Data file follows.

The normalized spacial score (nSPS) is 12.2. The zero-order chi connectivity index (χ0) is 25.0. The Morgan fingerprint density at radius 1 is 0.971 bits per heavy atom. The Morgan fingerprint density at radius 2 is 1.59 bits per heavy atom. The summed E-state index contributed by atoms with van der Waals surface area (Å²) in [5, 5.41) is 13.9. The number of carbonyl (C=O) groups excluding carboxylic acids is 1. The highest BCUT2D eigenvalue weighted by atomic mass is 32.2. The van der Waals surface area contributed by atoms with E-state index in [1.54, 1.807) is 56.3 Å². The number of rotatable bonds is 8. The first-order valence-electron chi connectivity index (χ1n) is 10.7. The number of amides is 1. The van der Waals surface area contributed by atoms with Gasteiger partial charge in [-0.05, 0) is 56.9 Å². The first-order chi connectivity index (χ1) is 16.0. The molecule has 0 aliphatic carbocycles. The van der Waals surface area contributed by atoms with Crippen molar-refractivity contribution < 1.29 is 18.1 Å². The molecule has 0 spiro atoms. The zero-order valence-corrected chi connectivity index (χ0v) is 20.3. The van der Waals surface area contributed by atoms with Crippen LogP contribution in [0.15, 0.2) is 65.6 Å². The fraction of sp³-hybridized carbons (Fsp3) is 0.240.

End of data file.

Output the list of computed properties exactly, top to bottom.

The normalized spacial score (nSPS) is 12.2. The zero-order chi connectivity index (χ0) is 25.0. The Morgan fingerprint density at radius 1 is 0.971 bits per heavy atom. The Morgan fingerprint density at radius 2 is 1.59 bits per heavy atom. The summed E-state index contributed by atoms with van der Waals surface area (Å²) in [5, 5.41) is 13.9. The number of carbonyl (C=O) groups excluding carboxylic acids is 1. The highest BCUT2D eigenvalue weighted by atomic mass is 32.2. The van der Waals surface area contributed by atoms with E-state index in [1.54, 1.807) is 56.3 Å². The number of rotatable bonds is 8. The first-order valence-electron chi connectivity index (χ1n) is 10.7. The number of amides is 1. The van der Waals surface area contributed by atoms with Gasteiger partial charge in [-0.05, 0) is 56.9 Å². The first-order chi connectivity index (χ1) is 16.0. The molecule has 0 aliphatic carbocycles. The van der Waals surface area contributed by atoms with Crippen molar-refractivity contribution < 1.29 is 18.1 Å². The molecule has 0 spiro atoms. The zero-order valence-corrected chi connectivity index (χ0v) is 20.3. The van der Waals surface area contributed by atoms with Crippen LogP contribution in [0.15, 0.2) is 65.6 Å². The fraction of sp³-hybridized carbons (Fsp3) is 0.240.